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We built this city: Jakarta’s change makers (2)


By: Dina Indrasafitri


The recent flood that besieged Indonesia’s capital, Jakarta, last month raised alarm even beyond the country’s borders. The disaster paralyzed the growing city-inundating major thoroughfares and even the presidential palace- and caused the death of dozens. The city’s governor Joko Widodo announced a 10-day emergency period To a certain extent, it was foreseeable. Jakarta’s glitzy malls and high rises fail to hide a multitude of problems such as pollution, socio-economic discrepancy, and poor waste management. And those who have had their share of the city’s notorious traffic congestion would likely agree that something – at least infrastructure wise-is not right. It’s easy to point fingers, but some Jakartans have decided to take it one step further and begin grassroots movements to improve living conditions in the city. In this series of Jakarta change makers, I talked to several of these groups about their dreams for Jakarta and the ways with which they try to make them come true.


Bike to  Work: fight for your rights to pedal


Bike To WorkYou would have to be a bit of a daredevil to partake in Jakarta’s traffic scene. When the streets are less packed, road users-a hodgepodge of motorcycles, rickety buses, and cars -tend to engage in a frenzy of maneuvers, ignoring basic traffic signs such as pedestrian crossings.


When they are congested-and this happens on a daily basis – motorbikes often claim the little space that is supposed to be the footpath, thus endangering the pedestrian. The bike paths face even direr conditions. In South Jakarta’s Blok M area, one bit of the little amount of bike lanes Jakarta has is usually claimed by motorists, either as part of their lanes or as parking spots.


So if it takes guts to drive or even battle motorbikes for the rights to the footpaths in the city, it must take extra guts to cycle in it. And, surprisingly, these last few years have seen more and more people having these extra guts.


Jakarta’s cyclers are determined cruise the streets their own way, and while some only do it on car-free days or weekends, others are even more persistent in their effort to use bicycles as their daily tools of transport. This movement became more evident when a group of cyclers in Indonesia established the Bike2Work (b2w)Indonesia group in 2005. Having been engaged with mountain biking sessions in Tangerang’s “jalur pipa gas” track for several years, the cyclers decided to take up a new challenge of regularly biking in the city.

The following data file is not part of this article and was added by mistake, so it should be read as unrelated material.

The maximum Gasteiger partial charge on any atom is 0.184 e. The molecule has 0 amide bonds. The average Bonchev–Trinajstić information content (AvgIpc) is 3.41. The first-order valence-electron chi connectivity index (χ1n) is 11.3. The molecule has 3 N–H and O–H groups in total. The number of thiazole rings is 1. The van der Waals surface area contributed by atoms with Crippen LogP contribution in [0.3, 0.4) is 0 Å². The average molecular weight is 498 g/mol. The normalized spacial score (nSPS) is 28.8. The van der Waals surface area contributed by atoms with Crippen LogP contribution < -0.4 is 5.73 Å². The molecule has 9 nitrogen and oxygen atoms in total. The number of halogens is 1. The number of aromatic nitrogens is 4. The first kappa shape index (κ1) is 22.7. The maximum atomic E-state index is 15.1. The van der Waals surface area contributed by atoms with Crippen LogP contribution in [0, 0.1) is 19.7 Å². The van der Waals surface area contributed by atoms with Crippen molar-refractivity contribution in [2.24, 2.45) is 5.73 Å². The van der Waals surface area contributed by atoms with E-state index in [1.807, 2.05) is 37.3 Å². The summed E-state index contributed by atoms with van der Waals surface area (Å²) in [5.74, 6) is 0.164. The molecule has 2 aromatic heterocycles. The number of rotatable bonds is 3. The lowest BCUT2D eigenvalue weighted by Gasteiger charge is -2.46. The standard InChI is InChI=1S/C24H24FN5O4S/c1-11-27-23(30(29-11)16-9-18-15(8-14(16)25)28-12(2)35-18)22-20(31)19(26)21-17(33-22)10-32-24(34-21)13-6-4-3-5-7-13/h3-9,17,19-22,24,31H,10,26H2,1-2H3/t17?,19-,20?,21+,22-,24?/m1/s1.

B2w


Kelap-KelipSeklie Patyuniestri, b2w Indonesia’s communications officer, said she first had her Jakarta cycling adventures solo before joining the group in 2009. Luckily, she also found a cycling partner to help her make her way through the traffic everyday.


“This city has a lot of problems, including traffic congestion, and, as most of my friends from b2w think, we ourselves are the traffic…we do not want to be part of Jakarta’s problems and we want the change to come from ourselves,” she said when asked the reason why she and some others other people have chosen to take up the challenge amid the gruesome traffic situation.


Around 150 cyclers first announced the movement, and, according to its website http://b2w-indonesia.or.id, the group currently has over 11,900 members nation wide. It routinely campaigns both for wider usage of bikes as well as more facilities for cyclers.  According to Seklie, b2w Indonesia is planning to hold an annual event this April, when 21 female cyclists will bike from Banda Aceh to Padang in West Sumatra as part of the celebration of Kartini Day.


Kartini is a Javanese woman who lived in the Colonial era. She is widely regarded as a pioneering figure in Indonesian women’s fight for equality. Seklie said that she has seen progress in the city’s cycling scene over the years. “There are more cyclists in Jakarta nowadays and during car-free days we can see many people cycling. This shows that cycling is a lifestyle, not a trend,” she said.


Jakarta Cycling Tips


Low RiderChoosing to cycle in Jakarta might be a noble gesture, but it is highly advised that you do it the safest way possible to avoid accidents.


Rangga, a 20-something artist, became a victim of a hit-and-run when riding his bicycle in 2011.  He was riding from Depok, West Java, to Bogor at around 5.30 a.m when a minivan hit him from behind. Rangga was not wearing protection and his black bike was not equipped with lights. He suffered a fractured jaw and lost three teeth. The accident failed to discourage Rangga to continue cycling whenever possible these days. He still, unfortunately, refuses to wear a helmet, but his bikes have lights now. “That way , [if another accident happen]  there will not be excuses like people not seeing me on the road,” he said.


Seklie from b2w Indonesia shares her tips for those interested in pedaling through the city


  • First, do some researching and surveying to find out whether there are routes that are more or less safe. These safe routes are ideally shared with as little motorists as possible.
  • Many road users still look down on cyclists and refuse to treat them well on the road. Therefore, it is best to play safe by wearing helmet, gloves and other protection, as well as an eye-catching attire.
  • Wear a pollution mask
  • Try to remain on the left side of the road
  • Use hand signals to let other road users know where you are planning to go.
  • Wear comfortable attire
  • Find out if the place you are going to, such as the work place, has a shower so that you can freshen up after the bike ride
  • Browse the internet, and communicate with other cyclists to find out more tips and safe routes. The b2w Indonesia website is a good place to start.





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